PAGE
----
Watch It Grow: Esophageal Impaction With Chia Seeds: 833 : Official journal of the American College of Gastroenterology | ACG

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Watch It Grow: Esophageal Impaction With Chia Seeds


Rawl, Rebecca MD, MPH; Browne, Lauren MD

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American Journal of Gastroenterology 109():p S244-S245, October 2014.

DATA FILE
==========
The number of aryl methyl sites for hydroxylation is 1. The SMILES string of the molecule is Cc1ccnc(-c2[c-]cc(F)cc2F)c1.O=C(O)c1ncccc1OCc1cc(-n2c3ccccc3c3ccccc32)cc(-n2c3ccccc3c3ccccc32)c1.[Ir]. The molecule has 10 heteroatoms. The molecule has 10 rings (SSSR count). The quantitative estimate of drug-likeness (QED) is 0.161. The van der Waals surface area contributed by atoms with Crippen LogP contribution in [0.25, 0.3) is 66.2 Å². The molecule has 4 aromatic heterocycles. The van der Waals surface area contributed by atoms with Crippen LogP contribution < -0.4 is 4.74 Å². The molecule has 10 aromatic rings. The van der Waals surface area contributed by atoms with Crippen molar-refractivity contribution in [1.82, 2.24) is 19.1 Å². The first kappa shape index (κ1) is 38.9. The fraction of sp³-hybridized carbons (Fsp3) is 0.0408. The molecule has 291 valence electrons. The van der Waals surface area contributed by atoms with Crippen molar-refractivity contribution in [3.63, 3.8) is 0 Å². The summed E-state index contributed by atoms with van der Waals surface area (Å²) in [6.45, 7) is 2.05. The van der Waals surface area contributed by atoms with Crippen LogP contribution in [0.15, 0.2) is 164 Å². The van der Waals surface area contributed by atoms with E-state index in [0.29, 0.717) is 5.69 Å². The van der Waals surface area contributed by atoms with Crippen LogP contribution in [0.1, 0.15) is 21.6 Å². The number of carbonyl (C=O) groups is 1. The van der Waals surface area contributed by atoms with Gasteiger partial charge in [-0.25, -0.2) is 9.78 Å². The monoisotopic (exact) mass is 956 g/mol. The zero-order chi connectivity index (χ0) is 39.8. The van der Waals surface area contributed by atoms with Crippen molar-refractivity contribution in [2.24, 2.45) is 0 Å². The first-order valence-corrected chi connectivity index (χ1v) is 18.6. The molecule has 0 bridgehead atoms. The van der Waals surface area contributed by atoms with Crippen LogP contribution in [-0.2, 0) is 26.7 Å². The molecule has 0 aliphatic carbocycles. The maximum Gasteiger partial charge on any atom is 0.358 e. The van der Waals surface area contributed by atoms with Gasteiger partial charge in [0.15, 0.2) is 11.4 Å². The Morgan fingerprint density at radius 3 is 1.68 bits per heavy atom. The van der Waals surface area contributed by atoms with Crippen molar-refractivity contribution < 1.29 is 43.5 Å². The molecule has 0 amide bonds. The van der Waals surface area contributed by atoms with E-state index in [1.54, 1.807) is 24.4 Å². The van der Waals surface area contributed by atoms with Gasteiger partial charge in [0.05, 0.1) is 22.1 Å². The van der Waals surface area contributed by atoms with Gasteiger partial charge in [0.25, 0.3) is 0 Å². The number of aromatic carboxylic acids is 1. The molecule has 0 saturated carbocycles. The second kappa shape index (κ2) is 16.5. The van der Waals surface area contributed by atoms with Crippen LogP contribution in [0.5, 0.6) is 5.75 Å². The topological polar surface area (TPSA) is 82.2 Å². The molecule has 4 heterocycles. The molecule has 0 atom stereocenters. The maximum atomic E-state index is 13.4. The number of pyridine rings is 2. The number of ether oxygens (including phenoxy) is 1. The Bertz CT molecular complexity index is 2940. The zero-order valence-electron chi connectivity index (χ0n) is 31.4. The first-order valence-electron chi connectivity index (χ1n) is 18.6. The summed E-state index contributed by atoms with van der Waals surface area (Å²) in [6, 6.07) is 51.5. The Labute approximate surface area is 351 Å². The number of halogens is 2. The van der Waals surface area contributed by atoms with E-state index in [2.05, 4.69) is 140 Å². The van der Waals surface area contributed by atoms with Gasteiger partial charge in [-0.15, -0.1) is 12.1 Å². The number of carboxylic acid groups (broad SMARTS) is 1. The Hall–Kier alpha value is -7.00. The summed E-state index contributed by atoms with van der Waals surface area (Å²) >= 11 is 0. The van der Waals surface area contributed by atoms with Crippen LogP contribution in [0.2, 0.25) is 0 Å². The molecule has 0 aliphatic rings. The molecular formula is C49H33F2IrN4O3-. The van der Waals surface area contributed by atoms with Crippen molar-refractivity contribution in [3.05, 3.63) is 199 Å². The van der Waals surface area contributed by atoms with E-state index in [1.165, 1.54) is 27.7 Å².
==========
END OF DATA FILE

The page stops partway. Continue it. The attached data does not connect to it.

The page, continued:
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Introduction: A 39-year-old male with asthma and seasonal allergies presented with the acute onset of persistent, severe dysphagia. The patient had a long history of intermittent dysphagia to solids which had worsened over the preceding 2 weeks. Twelve hours before presentation, he swallowed a tablespoon of dry chia seeds followed by a glass of water. He immediately experienced epigastric discomfort and was unable manage his oral secretions. Glucagon did not relieve his symptoms. Emergent EGD showed complete distal esophageal obstruction with a gel of hydrated chia seeds. Attempts at traversing or advancing the bolus using an adult diagnostic upper endoscope were unsuccessful. Removal of the seeds using a Roth net and grasping forceps was also unsuccessful due to a semi-solid consistency. A neonatal gastroscope was advanced past the obstruction revealing a stricture at the GE junction. The neonatal gastroscope was then used to push small amounts of the chia seed gel into the stomach until the impaction was relieved. The patient was started on twice daily PPI, and a liquid diet was recommended until repeat endoscopy was performed. Chia seeds (Salvia hispanica) are small (2mm x 1.5mm), oval seeds native to Mexico and Guatemala. They have been used for food, medicine, and paint since Aztec civilization. They were initially introduced to the U.S. by terracotta “pets” on which the seeds would grow. Over the last 5 years, their use as a food product has been growing in popularity due to high protein, omega-3 fatty acid, and fiber content. Chia seeds are marketed to improve cardiovascular health, promote weight loss, and improve glycemic control. When added to liquid, dry chia seeds immediately begin to form a hydrogel capsule absorbing up to 27 times their weight in water. In the stomach, this process contributes to a feeling of satiety. In our patient, an underlying esophageal stricture resulted in the formation of a hydrogel in his esophagus causing complete esophageal obstruction. This is the first report of esophageal food impaction with chia seeds. With the increasing popularity of chia seeds, patients with a history of dysphagia or esophageal strictures should be cautioned about their use, especially in their dry form.

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